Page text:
I am number 2: student meets namesake

It all started with a mixup at the mail room. After getting that obligatory email, I picked up the envelope and walked away. Ripping the edge open, I pulled out its contents. A gray knit women’s infinity scarf and a holiday card signed “Daddy.”

This, I think, is a good point to mention that I don’t wear women’s clothing or refer to my father as “Daddy.” With this in mind, perhaps it’s understandable that my reaction was con­fusion. “What is wrong with him?” I thought, wondering what precisely had possessed my father. I worried for his sanity and imagined him in a daze, wandering the streets of the American South, totally unhinged.

I worried, because my dad is essentially a walking conference call. I’ve never seen him untuck his shirt. He was born an Armani suit that just sprouted a head, his head. To paint my family portrait, all you’d have to do is line up a bunch of tennis rackets and lean them casually against a net. We’re far too uptight for names like “daddy”.

Then I read the package label. The last name was correct: P-E-D-E-R-S-E-N (pronounced with a hard “d”). Peeling back the white mail room sticker, I saw that my first name and box number had been incorrectly printed in a script that I couldn’t recognize. I was truly confused, but then it occurred to me that perhaps, just maybe, the name on the label was correct and that the mail room sticker was a mistake. In that moment, I felt as though I had discovered proof of alien life. The reason for my confusion was my firm belief in two almost contradictory things: first, that my surname is totally normal (i.e. not rare or peculiar) and second, that no one on the earth outside of my small family had it. I was wrong on both counts.

The label read, “Thedita Pedersen” and so I looked her up on Facebook. I knew she was real when the Vassar Gmail auto-filled in the rest of her name. Once again, I felt like I was making first contact with a different species. I greeted her (much more politely than “GREET­INGS EARTHLING”) and apologized profusely for opening her mail. She was cool about it and was, in fact, just as surprised as I had been. I sent the package back to the mail room and fig­ured that would be the end of it. I ran into her at Target less than 24 hours later.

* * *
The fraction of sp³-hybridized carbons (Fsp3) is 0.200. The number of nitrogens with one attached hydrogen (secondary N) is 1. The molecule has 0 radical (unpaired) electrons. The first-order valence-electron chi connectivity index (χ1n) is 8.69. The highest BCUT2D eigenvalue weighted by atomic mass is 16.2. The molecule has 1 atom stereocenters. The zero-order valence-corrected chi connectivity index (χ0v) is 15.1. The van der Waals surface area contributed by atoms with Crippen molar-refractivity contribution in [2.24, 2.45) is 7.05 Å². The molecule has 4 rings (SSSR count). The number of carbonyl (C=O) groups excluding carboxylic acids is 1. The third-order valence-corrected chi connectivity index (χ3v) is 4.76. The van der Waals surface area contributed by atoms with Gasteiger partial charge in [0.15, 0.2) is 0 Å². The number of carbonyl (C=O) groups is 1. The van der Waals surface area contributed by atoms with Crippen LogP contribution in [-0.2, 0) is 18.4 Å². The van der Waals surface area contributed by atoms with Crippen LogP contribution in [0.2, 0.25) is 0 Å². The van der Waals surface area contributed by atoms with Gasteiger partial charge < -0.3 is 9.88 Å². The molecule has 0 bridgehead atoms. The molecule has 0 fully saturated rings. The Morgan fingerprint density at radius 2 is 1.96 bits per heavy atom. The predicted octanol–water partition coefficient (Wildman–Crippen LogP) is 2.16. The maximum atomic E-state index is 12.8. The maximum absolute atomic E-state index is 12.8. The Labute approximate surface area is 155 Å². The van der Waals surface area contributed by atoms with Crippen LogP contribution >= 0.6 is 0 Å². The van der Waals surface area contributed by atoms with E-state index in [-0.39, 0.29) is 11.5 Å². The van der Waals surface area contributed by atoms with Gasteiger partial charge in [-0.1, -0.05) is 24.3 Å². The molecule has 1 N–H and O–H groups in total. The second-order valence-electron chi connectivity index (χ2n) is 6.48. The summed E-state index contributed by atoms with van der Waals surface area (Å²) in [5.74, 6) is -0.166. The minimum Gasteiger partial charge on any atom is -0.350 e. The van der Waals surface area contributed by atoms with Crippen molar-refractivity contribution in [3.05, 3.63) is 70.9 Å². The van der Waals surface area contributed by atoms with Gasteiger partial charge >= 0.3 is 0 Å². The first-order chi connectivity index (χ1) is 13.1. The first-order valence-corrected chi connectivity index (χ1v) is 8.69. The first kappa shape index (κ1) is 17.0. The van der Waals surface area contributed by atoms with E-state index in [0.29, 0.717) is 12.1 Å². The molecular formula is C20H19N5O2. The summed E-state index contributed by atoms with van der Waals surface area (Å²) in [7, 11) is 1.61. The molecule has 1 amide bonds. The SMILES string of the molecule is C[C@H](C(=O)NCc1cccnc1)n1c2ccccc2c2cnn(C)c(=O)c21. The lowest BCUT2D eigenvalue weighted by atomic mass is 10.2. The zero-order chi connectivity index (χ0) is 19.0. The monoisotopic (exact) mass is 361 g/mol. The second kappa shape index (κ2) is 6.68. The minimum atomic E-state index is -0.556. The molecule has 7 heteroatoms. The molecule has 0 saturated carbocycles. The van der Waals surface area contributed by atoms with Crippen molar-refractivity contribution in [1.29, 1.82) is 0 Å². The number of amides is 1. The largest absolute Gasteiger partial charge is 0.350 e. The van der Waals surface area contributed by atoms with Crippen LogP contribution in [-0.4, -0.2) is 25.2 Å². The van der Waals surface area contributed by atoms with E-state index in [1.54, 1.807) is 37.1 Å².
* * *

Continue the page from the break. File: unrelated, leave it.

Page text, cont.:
“Thedita?” I said, stepping out in front of her to grab her attention.

“Yes?” She said, glancing around for the nearest exit or possibly blunt object.

“I’m James Pedersen, I opened your-”

“Oh hi!” She said pleasantly enough, still not quite certain of my murderer or non-murder­er status. We chatted for a while and she pro­nounced her surname, incorrectly (to be fair, she maintains that I say it wrong). We chatted for a bit and she went on her way, lugging her two stuffed Target bags towards the exit. Once again, I felt alone in the universe.

Since my doppelganger moment, I have learned that there are just over 20,000 people in this country with our surname and spelling. To give a better sense of what that number means, there were more people at Demi Lovato’s last concert than share our last name. It seemed like a tragedy to me that all these Pedersens have hurtling through the universe, and we have just missed each other.

I decided on a whim, to further the awkard­ness and interview her for this piece. With the interaction at Target, the incident in the mail­room, and now the interview, we were as un­comfortable as Cappy’s emails.

She confessed that, “every time someone says my name, they say it ‘Peddersin.’ I’m al­ways like no, it’s ‘Peedersin.’” When she met me, she noted, with something just south of bitterness: “This is the guy that always gets his name said right.”

The bitterness that name pronunciations can bring about was soon replaced with genuine spookiness. Both Thedita and I grew up abroad, are the third of four children, and don’t wear that scarf she received in the mail. Her father is a JAG lawyer, a lawyer that works within and for the US military. His constant deployment and redeployment every few years meant that she spent her life going from school to school in places like Belgium, Germany, Alaska and South Korea. Now, she says, in the least Sarah Palin way possible, that she can see the Atlantic Ocean from her house in Rhode Island.

“I’ve already accepted I’m a weird person,” Thedita explained. I couldn’t dispute this, but I could definitely identify. After all, I’m the guy who approaches strangers in Target, and opens other people’s mail. Maybe weirdness is intrin­sic to the Pedersen name.

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